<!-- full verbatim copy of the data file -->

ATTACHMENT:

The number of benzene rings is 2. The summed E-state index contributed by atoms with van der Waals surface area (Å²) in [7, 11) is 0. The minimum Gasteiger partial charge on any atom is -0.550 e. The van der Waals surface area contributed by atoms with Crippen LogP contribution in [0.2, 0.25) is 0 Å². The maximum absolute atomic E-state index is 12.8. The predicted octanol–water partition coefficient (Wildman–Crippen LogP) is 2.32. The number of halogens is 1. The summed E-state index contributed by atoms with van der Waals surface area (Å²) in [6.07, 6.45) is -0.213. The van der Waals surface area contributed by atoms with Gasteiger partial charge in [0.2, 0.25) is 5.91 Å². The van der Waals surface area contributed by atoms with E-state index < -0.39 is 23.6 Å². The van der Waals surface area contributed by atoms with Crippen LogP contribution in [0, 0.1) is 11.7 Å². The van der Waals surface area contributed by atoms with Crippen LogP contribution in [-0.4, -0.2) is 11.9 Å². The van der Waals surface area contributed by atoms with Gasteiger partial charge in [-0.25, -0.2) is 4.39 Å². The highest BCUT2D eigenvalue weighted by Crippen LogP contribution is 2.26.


The number of benzene rings is 2. The summed E-state index contributed by atoms with van der Waals surface area (Å²) in [7, 11) is 0. The minimum Gasteiger partial charge on any atom is -0.550 e. The van der Waals surface area contributed by atoms with Crippen LogP contribution in [0.2, 0.25) is 0 Å². The maximum absolute atomic E-state index is 12.8. The predicted octanol–water partition coefficient (Wildman–Crippen LogP) is 2.32. The number of halogens is 1. The summed E-state index contributed by atoms with van der Waals surface area (Å²) in [6.07, 6.45) is -0.213. The van der Waals surface area contributed by atoms with Gasteiger partial charge in [0.2, 0.25) is 5.91 Å². The van der Waals surface area contributed by atoms with E-state index < -0.39 is 23.6 Å². The van der Waals surface area contributed by atoms with Crippen LogP contribution in [0, 0.1) is 11.7 Å². The van der Waals surface area contributed by atoms with Crippen LogP contribution in [-0.4, -0.2) is 11.9 Å². The van der Waals surface area contributed by atoms with Gasteiger partial charge in [-0.25, -0.2) is 4.39 Å². The highest BCUT2D eigenvalue weighted by Crippen LogP contribution is 2.26.